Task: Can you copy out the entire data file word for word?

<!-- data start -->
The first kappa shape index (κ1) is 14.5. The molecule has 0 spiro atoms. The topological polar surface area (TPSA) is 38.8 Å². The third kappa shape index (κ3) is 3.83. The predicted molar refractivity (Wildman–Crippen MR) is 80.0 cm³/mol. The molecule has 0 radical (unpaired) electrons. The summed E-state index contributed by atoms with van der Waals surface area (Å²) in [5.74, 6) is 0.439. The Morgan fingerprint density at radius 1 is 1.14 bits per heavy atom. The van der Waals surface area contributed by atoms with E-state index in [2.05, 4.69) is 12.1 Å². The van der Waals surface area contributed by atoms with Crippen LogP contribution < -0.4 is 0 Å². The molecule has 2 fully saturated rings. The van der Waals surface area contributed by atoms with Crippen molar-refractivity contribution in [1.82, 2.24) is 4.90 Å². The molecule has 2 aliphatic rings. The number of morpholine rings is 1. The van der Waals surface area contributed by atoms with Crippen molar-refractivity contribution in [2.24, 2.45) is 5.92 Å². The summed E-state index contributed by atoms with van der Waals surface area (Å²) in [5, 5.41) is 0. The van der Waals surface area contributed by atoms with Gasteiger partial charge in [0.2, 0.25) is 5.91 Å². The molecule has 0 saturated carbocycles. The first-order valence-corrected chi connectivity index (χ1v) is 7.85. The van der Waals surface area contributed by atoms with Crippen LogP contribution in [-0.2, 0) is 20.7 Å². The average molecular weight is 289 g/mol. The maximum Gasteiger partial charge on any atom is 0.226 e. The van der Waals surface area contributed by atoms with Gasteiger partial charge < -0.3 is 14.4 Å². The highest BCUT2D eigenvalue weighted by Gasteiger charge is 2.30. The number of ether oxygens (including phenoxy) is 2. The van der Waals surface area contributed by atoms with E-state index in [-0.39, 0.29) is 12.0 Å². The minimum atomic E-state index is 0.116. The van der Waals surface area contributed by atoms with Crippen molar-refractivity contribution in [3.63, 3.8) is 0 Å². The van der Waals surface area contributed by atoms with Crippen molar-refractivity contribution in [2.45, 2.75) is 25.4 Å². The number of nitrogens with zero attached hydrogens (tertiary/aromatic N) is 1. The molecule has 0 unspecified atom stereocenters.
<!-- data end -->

The first kappa shape index (κ1) is 14.5. The molecule has 0 spiro atoms. The topological polar surface area (TPSA) is 38.8 Å². The third kappa shape index (κ3) is 3.83. The predicted molar refractivity (Wildman–Crippen MR) is 80.0 cm³/mol. The molecule has 0 radical (unpaired) electrons. The summed E-state index contributed by atoms with van der Waals surface area (Å²) in [5.74, 6) is 0.439. The Morgan fingerprint density at radius 1 is 1.14 bits per heavy atom. The van der Waals surface area contributed by atoms with E-state index in [2.05, 4.69) is 12.1 Å². The van der Waals surface area contributed by atoms with Crippen LogP contribution < -0.4 is 0 Å². The molecule has 2 fully saturated rings. The van der Waals surface area contributed by atoms with Crippen molar-refractivity contribution in [1.82, 2.24) is 4.90 Å². The molecule has 2 aliphatic rings. The number of morpholine rings is 1. The van der Waals surface area contributed by atoms with Crippen molar-refractivity contribution in [2.24, 2.45) is 5.92 Å². The summed E-state index contributed by atoms with van der Waals surface area (Å²) in [5, 5.41) is 0. The van der Waals surface area contributed by atoms with Gasteiger partial charge in [0.2, 0.25) is 5.91 Å². The molecule has 0 saturated carbocycles. The first-order valence-corrected chi connectivity index (χ1v) is 7.85. The van der Waals surface area contributed by atoms with Crippen LogP contribution in [-0.2, 0) is 20.7 Å². The average molecular weight is 289 g/mol. The maximum Gasteiger partial charge on any atom is 0.226 e. The van der Waals surface area contributed by atoms with Gasteiger partial charge < -0.3 is 14.4 Å². The highest BCUT2D eigenvalue weighted by Gasteiger charge is 2.30. The number of ether oxygens (including phenoxy) is 2. The van der Waals surface area contributed by atoms with E-state index in [-0.39, 0.29) is 12.0 Å². The minimum atomic E-state index is 0.116. The van der Waals surface area contributed by atoms with Crippen molar-refractivity contribution in [3.63, 3.8) is 0 Å². The van der Waals surface area contributed by atoms with Crippen molar-refractivity contribution in [2.45, 2.75) is 25.4 Å². The number of nitrogens with zero attached hydrogens (tertiary/aromatic N) is 1. The molecule has 0 unspecified atom stereocenters.